Assuming that this approach is actually measuring something relevant, what can we learn about umpire consistency over the years? Not only are umpires able to review their ball/strike calls after the fact, they receive evaluations based on the data from PITCHf/x. One unexpected side effect of this evaluation has probably been the gradual expansion of the strike zone since 2010. Has it actually had the desired effect? Here are the annual out-of-zone percentages (in neutral counts) for all the umpires who called at least 2,500 pitches in a season:

Umpire accuracy has improved significantly since 2008. Umpires in 2014 made about 20% fewer out-of-zone calls than in 2010, dropping from an average of 4.3% to 3.3%.

PITCHf/x became available in all ballparks in 2008, yet the improvement in umpire strike calls didn’t start until 2011, followed by even bigger improvements from 2011 to 2013. Why didn’t umpires begin to improve their accuracy starting in 2008? Did something happen between 2010 and 2011?

In January of 2010, the umpire’s union ratified a new contract with MLB that, for the first time, allowed management to use video to evaluate umpires. So from 2010 on, umpires have been evaluated using the “Zone Evaluation” system (essentially, PITCHf/x-based video evaluation). These evaluations are private, so we do not have access to their conclusions but we can see that as soon as umpire evaluation with PITCHf/x started, they got better at calling balls and strikes. Even though umpires were already very good at this part of their job in 2008, they have become significantly better at it since the implementation.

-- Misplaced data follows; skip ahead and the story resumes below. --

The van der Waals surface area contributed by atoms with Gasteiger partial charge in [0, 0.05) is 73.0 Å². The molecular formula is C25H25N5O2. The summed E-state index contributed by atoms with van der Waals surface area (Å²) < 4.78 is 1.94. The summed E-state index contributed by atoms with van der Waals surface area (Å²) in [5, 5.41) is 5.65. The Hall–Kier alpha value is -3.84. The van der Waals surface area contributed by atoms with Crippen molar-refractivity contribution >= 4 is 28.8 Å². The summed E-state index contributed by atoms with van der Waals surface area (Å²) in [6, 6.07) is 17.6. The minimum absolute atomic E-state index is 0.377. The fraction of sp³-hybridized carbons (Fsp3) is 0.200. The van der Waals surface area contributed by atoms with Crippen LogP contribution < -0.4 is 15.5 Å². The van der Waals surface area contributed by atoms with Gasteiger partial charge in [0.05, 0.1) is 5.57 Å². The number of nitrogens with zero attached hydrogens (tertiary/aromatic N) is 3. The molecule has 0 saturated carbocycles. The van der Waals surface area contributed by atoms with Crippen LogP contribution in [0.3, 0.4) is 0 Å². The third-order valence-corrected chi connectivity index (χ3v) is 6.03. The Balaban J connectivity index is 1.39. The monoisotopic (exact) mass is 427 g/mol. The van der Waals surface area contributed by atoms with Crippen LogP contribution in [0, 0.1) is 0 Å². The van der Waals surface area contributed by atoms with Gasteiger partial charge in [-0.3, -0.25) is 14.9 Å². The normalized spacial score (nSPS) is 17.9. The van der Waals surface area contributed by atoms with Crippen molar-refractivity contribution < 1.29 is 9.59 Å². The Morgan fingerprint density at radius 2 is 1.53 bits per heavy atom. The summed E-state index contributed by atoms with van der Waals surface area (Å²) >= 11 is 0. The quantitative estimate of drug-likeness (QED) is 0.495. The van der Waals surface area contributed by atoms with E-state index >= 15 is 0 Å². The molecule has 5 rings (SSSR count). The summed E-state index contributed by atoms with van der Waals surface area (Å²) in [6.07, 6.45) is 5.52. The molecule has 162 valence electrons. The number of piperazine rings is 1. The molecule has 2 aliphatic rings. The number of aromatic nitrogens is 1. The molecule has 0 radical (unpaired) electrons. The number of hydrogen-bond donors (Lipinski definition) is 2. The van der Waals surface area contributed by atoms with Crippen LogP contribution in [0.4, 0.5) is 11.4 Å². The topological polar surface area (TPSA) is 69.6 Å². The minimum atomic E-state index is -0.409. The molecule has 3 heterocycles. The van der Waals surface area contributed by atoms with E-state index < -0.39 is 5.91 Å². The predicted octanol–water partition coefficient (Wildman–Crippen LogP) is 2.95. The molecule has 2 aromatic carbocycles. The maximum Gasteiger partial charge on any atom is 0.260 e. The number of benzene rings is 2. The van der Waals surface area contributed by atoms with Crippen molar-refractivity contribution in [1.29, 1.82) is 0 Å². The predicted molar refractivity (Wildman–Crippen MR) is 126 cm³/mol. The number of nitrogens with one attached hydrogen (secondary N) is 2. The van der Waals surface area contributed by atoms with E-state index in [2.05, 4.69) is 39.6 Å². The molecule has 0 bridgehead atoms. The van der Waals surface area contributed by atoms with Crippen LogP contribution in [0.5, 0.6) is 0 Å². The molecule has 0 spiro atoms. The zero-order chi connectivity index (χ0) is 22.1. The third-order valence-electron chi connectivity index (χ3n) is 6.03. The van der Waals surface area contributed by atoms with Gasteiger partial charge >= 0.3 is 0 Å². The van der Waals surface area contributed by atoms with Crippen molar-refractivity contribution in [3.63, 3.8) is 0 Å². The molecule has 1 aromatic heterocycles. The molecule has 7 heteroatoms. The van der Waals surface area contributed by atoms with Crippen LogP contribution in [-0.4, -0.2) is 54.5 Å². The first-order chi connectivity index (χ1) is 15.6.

Robot umpires might be slightly more accurate than human umpires, but not by much. The average human umpire already achieves 97% accuracy. What would certainly be different is that the strike zones would immediately change shape and size, altering the game dramatically.

Follow Ian on Twitter at @iayork

About Ian York 208 Articles
Ian is an immunologist and virologist who lives in Atlanta with his wife and two sons. Most of his time is spent driving his kids to baseball and soccer games, during which he indoctrinates his children on the glories of Pedro Martinez, the many virtues of the Montreal Expos, and other important information.


  1. You can’t change the strike zone because umpires don’t know what it is. The strike zone, by rule, is a rectangle, measuring specific dimensions. It’s different for every hitter because every hitter is a different height, but it’s a straight rectangle, not an amoeba-shaped blob. If an umpire calls a ball that goes through the rectangle a ball, he’s wrong. And if he’s wrong 15% of the time, he’s woefully wrong. He’s a weather forecaster or an economist. Fans deserve better–but more important, players deserve better.